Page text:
That said, my main issue with Promenade isn't its power level, but that it's too Kingdom dependent. If the Kingdom has no other sources of Villagers, it's too weak IMO, but if the Kingdom has a way of getting large amounts of Villagers, such as Recruiter or Academy, then Promenade becomes practically just a cheap King's Court. It's always going to be broken in one direction or the other, IMO.

 on: Today at 02:33:43 am 
Started by faust - Last post by Awaclus
Oh, I didn't even realize the deadline was yesterday.

 on: Today at 02:31:19 am 
Started by Eevee - Last post by Awaclus
Whew, we were in a hole! What was the second word for village? Tokyo?

Yes. I thought Tokyo would be the strongest association and then you would figure that Port is more of a village than Teacher is.

 on: Today at 02:04:15 am 
Started by Ozle - Last post by gamesou
Here is a little riddle of my own

A cooperative game is played between n players (n being at least 3) with 2n+2 cards: n+1 cards are white and n+1 cards are black. 2 cards are dealt to each player, who places them on their forehand ( la Hanabi) so that everyone but them can look at the cards. The 2 undealt cards remain secret.

Players play cyclically ; at each turn a player may either pass or guess their card colors (2 black / 2 white / 1 of each). If wrong, the team lost. If true, that player stops playing. The game continues, and the winning condition is that everybody correctly guessed their card colors.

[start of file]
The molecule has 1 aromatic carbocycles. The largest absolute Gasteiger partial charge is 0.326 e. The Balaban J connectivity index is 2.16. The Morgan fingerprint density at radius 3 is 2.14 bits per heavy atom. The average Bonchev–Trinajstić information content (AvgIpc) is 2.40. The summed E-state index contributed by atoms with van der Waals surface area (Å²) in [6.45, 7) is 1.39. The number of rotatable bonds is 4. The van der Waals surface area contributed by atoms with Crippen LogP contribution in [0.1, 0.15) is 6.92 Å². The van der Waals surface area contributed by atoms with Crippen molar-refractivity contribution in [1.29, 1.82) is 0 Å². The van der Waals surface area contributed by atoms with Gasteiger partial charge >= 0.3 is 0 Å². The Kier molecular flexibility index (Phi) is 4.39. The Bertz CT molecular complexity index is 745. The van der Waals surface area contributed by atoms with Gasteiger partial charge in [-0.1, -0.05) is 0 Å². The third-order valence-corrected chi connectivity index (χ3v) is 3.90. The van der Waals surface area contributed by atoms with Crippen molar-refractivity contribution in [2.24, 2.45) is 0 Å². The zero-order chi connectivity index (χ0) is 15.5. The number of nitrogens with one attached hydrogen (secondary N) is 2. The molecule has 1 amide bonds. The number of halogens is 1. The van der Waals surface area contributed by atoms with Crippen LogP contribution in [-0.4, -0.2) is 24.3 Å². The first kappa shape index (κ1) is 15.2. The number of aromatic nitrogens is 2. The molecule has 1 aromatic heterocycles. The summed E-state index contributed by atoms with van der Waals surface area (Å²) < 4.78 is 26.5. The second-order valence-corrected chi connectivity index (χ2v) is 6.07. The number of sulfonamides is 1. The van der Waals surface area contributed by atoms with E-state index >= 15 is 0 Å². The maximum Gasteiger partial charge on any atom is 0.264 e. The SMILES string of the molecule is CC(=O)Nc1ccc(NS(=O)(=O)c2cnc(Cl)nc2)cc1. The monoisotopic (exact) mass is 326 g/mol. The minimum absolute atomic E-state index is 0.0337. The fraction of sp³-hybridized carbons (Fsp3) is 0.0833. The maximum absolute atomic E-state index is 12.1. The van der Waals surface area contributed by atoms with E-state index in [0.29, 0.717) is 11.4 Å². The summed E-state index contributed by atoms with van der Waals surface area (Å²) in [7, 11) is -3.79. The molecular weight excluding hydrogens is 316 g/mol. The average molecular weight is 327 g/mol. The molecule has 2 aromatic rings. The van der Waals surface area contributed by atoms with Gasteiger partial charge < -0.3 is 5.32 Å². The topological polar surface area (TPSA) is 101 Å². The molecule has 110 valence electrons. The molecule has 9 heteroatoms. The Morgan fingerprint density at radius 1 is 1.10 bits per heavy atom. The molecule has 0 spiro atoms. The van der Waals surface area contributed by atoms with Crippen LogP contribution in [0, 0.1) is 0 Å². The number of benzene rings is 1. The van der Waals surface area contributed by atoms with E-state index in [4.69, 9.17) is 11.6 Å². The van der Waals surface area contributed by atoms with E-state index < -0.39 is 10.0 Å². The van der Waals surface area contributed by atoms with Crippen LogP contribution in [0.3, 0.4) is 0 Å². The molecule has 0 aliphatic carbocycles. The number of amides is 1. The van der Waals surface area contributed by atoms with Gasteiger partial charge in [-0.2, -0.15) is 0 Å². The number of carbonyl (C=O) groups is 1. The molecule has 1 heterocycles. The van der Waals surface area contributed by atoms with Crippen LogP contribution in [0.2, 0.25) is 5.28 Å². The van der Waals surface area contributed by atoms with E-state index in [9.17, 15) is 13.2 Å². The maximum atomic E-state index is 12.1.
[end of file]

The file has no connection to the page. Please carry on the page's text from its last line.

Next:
You goal is to devise a strategy that always succeds. Obviously no communication is allowed after the deal.

 on: Today at 01:09:57 am 
Started by Saul Goodman - Last post by mxdata
If I'm understanding correctly, I think this will make some games a lot slower.

I will have to see after testing.  It is going to have more dud turns for sure.  But duds are fast.  This game has a sand timer that precludes large complicated engines:. the bane of fast games.

This really seems to me to be putting speed above fun.  I'd rather play a long game where I can actually have time for fun plays than a fast game with a lot of do-nothing turns

 on: Today at 12:56:11 am 
Started by werothegreat - Last post by GendoIkari
Just started playing Interesting... it has the mechanic from A Dark Room and Idle Blacksmith (and I think Kittens and Paperclips) where you have to manage income/resources by choosing how much of each stuff you gain/lose per second; so if you have things set badly you can just run out of some resources. But when managing everything well, you can get all the different resource types to have a positive income.

I hope this ends up being one of those "just a couple days" games....

 on: Today at 12:48:23 am 
Started by mxdata - Last post by GendoIkari
Yes, this is correct.

Whenever you have the option to respond multiple ways to the same event (you gained a card), you can choose the order in which you respond to those things. Until you are done responding to those things, you can continue to choose to do things to respond to it, even if that thing only became an option as a result of an earlier response.

A simpler example that's given in the Intrigue Rulebook is the case of Moat and Diplomat (previously Moat and Secret Chamber). When someone plays an attack; you can reveal Diplomat to draw 2 cards and then discard 3. If one of the 2 cards you drew was a Moat, and you didn't discard it, you can then reveal the Moat to protect yourself from the attack. Even though the Moat wasn't in your hand when the attack was first played.

Basically, Dominion doesn't differentiate timing between "the moment an event happened" and "the time window you have to respond to the event happening". As long as it is still within the time window, you can continue to respond.